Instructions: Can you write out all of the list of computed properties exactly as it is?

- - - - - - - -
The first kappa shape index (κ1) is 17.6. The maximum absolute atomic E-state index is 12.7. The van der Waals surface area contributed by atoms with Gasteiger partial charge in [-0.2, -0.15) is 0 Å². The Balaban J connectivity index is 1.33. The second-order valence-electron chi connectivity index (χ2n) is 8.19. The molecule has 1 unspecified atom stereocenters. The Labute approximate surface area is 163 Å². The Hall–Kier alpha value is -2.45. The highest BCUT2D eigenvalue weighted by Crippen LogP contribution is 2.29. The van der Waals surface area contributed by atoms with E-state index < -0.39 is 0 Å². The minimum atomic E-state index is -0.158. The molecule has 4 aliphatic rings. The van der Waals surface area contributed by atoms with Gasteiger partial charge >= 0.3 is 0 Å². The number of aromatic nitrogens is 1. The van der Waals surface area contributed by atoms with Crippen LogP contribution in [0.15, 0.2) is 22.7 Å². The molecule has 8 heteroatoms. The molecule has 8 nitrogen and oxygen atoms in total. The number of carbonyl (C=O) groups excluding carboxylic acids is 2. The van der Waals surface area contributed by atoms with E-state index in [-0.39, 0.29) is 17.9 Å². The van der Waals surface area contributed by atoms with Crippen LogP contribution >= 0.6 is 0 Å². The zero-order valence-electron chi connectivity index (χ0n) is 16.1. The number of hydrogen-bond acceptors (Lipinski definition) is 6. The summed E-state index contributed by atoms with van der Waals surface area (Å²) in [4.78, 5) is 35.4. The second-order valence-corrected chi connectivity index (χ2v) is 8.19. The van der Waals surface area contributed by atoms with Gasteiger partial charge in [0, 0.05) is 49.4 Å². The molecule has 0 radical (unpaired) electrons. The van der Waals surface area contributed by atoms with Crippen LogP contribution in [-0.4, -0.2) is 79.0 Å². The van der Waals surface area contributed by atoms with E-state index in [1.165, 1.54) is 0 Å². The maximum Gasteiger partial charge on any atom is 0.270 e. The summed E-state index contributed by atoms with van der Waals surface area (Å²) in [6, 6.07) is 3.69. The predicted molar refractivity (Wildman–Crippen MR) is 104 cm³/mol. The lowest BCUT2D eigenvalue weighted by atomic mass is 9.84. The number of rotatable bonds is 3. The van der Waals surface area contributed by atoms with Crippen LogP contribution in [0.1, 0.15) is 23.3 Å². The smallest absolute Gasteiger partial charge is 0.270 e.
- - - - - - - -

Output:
The first kappa shape index (κ1) is 17.6. The maximum absolute atomic E-state index is 12.7. The van der Waals surface area contributed by atoms with Gasteiger partial charge in [-0.2, -0.15) is 0 Å². The Balaban J connectivity index is 1.33. The second-order valence-electron chi connectivity index (χ2n) is 8.19. The molecule has 1 unspecified atom stereocenters. The Labute approximate surface area is 163 Å². The Hall–Kier alpha value is -2.45. The highest BCUT2D eigenvalue weighted by Crippen LogP contribution is 2.29. The van der Waals surface area contributed by atoms with E-state index < -0.39 is 0 Å². The minimum atomic E-state index is -0.158. The molecule has 4 aliphatic rings. The van der Waals surface area contributed by atoms with Gasteiger partial charge >= 0.3 is 0 Å². The number of aromatic nitrogens is 1. The van der Waals surface area contributed by atoms with Crippen LogP contribution in [0.15, 0.2) is 22.7 Å². The molecule has 8 heteroatoms. The molecule has 8 nitrogen and oxygen atoms in total. The number of carbonyl (C=O) groups excluding carboxylic acids is 2. The van der Waals surface area contributed by atoms with E-state index in [-0.39, 0.29) is 17.9 Å². The van der Waals surface area contributed by atoms with Crippen LogP contribution >= 0.6 is 0 Å². The zero-order valence-electron chi connectivity index (χ0n) is 16.1. The number of hydrogen-bond acceptors (Lipinski definition) is 6. The summed E-state index contributed by atoms with van der Waals surface area (Å²) in [4.78, 5) is 35.4. The second-order valence-corrected chi connectivity index (χ2v) is 8.19. The van der Waals surface area contributed by atoms with Gasteiger partial charge in [0, 0.05) is 49.4 Å². The molecule has 0 radical (unpaired) electrons. The van der Waals surface area contributed by atoms with Crippen LogP contribution in [-0.4, -0.2) is 79.0 Å². The van der Waals surface area contributed by atoms with E-state index in [1.165, 1.54) is 0 Å². The maximum Gasteiger partial charge on any atom is 0.270 e. The summed E-state index contributed by atoms with van der Waals surface area (Å²) in [6, 6.07) is 3.69. The predicted molar refractivity (Wildman–Crippen MR) is 104 cm³/mol. The lowest BCUT2D eigenvalue weighted by atomic mass is 9.84. The number of rotatable bonds is 3. The van der Waals surface area contributed by atoms with Crippen LogP contribution in [0.1, 0.15) is 23.3 Å². The smallest absolute Gasteiger partial charge is 0.270 e.